Tablet Sales to Near 20 Million in 2010, Gartner Predicts
Driven by sales of the Apple iPad, worldwide media tablet sales to users are forecast to reach 19.5 million units in 2010, according to IT research firm Gartner. The firm said media tablets are poised for strong growth with worldwide user sales projected to total 54.8 million units in 2011, up 181 percent from 2010, and surpass 208 million units in 2014. Gartner analysts said the impact of media tablets on other devices would vary among segments.
Gartner defined a media tablet as a slate device that supports touch and runs a lightweight operating system such as iOS, Android, webOS or Meego. Examples of media tablets include the iPad, Samsung Galaxy Tab and the Cisco Cius, among others. Company research suggested North America will account for 61 percent of media tablet sales in 2010, but as these devices become available in more markets, North America’s share of media tablet sales would drop to 43 percent in 2014.
Low-end consumer notebooks will only marginally suffer from cannibalization. Gartner analysts expect very limited cannibalization on communication devices based on open OS (smartphones). The majority of the impact will be from 7-inch media tablets on high-end smartphones as it will be hard for a user to justify owning both when the differentiation in usage model is very limited. Users buying a 7-inch tablet might opt for a lower priced smartphone with a smaller form factor.
"The all-in-one nature of media tablets will result in the cannibalization of other consumer electronics devices such as e-readers, gaming devices and media players," said Carolina Milanesi, research vice president at Gartner. "Mini notebooks will suffer from the strongest cannibalization threat as media tablet average selling prices (ASPs) drop below $300 over the next two years."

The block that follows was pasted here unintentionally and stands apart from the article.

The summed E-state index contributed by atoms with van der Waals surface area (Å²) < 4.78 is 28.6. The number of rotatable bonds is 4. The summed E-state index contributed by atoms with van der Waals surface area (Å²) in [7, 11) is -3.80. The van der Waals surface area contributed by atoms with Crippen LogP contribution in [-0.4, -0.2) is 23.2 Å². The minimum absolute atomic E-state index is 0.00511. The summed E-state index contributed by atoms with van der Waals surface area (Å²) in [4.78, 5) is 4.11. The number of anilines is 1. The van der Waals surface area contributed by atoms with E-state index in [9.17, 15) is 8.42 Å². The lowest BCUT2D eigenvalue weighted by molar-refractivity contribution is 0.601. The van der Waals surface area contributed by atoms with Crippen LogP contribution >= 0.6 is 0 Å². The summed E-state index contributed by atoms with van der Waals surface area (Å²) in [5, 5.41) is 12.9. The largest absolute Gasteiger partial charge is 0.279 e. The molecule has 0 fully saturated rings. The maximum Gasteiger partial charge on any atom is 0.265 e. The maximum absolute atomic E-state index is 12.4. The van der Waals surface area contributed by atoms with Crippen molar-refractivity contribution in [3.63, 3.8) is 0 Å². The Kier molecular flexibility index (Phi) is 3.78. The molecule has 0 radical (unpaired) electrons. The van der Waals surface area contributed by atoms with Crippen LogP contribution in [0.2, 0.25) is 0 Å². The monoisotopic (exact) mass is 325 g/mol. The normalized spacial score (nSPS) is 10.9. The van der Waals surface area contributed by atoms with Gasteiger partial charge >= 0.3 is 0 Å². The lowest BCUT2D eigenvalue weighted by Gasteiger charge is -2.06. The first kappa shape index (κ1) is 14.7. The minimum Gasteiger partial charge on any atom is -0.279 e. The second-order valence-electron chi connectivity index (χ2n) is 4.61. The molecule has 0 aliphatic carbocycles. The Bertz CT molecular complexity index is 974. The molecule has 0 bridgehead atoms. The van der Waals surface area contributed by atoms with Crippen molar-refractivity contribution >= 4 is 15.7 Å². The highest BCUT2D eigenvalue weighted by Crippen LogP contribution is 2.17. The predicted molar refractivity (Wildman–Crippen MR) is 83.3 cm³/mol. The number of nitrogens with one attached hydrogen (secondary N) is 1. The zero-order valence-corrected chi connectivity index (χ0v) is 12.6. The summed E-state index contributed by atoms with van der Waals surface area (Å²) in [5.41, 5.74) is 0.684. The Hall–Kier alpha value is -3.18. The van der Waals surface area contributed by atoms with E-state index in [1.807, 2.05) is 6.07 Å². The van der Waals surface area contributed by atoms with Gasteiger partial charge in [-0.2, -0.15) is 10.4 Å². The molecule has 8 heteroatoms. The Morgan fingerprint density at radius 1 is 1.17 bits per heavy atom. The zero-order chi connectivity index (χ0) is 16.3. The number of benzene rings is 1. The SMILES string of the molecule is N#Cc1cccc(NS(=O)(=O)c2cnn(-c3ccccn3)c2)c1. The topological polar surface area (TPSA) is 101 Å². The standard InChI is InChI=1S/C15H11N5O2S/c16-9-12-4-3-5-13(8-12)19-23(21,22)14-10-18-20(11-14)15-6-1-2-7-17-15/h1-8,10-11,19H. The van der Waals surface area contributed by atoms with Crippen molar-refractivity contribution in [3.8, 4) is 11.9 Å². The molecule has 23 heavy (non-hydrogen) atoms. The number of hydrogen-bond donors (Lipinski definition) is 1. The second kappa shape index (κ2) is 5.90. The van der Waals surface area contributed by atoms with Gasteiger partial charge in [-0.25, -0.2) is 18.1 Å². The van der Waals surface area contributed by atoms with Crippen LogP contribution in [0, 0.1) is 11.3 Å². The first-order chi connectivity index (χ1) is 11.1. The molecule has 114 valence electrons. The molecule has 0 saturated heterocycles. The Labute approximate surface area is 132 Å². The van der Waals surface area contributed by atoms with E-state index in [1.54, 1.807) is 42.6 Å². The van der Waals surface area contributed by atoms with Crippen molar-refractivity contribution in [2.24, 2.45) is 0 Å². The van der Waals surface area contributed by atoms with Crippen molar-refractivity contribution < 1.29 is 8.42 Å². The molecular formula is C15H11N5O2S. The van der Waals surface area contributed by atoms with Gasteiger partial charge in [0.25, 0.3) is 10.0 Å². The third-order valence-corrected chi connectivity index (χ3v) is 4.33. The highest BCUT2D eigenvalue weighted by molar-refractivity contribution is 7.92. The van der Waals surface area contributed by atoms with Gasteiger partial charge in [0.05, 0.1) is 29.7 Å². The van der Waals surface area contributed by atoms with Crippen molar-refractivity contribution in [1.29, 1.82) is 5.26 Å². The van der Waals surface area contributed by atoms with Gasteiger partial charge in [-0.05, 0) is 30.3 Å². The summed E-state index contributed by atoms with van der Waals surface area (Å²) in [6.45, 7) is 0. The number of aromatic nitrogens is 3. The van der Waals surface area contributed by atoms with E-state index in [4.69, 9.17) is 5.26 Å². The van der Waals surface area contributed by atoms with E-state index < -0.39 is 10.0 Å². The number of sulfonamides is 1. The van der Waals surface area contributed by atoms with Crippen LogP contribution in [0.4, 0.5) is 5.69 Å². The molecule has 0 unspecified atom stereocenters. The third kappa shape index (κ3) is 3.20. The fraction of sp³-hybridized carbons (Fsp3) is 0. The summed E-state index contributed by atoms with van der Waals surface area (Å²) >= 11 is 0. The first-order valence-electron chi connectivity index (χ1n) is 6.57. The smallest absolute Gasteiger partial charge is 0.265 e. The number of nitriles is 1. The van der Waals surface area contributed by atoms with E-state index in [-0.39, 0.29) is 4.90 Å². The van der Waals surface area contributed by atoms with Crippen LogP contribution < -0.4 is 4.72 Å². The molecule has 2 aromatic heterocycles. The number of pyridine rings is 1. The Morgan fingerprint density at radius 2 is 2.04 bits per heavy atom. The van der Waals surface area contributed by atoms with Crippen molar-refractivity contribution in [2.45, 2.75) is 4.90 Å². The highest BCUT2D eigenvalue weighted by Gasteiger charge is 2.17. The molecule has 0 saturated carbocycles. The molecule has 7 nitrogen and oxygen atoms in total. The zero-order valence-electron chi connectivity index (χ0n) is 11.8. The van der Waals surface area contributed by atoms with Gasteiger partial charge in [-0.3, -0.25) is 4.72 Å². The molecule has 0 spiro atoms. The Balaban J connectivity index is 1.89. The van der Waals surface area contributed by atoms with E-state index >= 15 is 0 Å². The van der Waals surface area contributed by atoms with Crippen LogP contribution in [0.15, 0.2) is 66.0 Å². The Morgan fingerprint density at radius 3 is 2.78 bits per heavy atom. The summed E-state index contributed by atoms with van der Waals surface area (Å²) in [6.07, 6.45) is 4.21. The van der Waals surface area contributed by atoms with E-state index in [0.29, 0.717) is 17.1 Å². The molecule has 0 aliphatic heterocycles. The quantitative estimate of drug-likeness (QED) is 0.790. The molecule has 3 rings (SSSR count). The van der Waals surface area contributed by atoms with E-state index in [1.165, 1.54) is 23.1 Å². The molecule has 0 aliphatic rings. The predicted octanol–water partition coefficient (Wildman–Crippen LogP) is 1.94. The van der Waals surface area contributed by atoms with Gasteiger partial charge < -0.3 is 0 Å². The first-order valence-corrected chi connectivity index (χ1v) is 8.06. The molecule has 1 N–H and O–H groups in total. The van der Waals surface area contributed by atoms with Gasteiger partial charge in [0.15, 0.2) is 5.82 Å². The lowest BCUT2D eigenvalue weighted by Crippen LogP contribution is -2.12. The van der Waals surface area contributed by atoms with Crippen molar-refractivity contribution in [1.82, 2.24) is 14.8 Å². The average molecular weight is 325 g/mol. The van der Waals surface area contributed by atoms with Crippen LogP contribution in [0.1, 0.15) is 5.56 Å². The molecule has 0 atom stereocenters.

In 2010, celluar/WiFi media tablets will account for 55 percent of sales, and by 2014, celluar/WiFi media tablets will account for 80 percent of sales, Gartner research concluded. In the enterprise space, for the immediate future, the main use of media tablets is as a notebook companion or as a secondary device to take on the road or use for fast access to e-mail, calendaring, interrogating Web applications and information sources, and showing PowerPoint presentations, according to company research.
"Communication service providers (CSPs) who have so far subsidized mini-notebooks to drive mobile broadband uptake will shift their marketing spend to media tablets. Such subsidies will help drive adoption among those consumers who see the initial hardware cost as a hurdle," Milanesi said. "For the rest, the freedom of paying for cellular only if and when needed, and not having to add another contract to the one a user might already have on his or her phone, is a great advantage and has so far proved successful for Apple."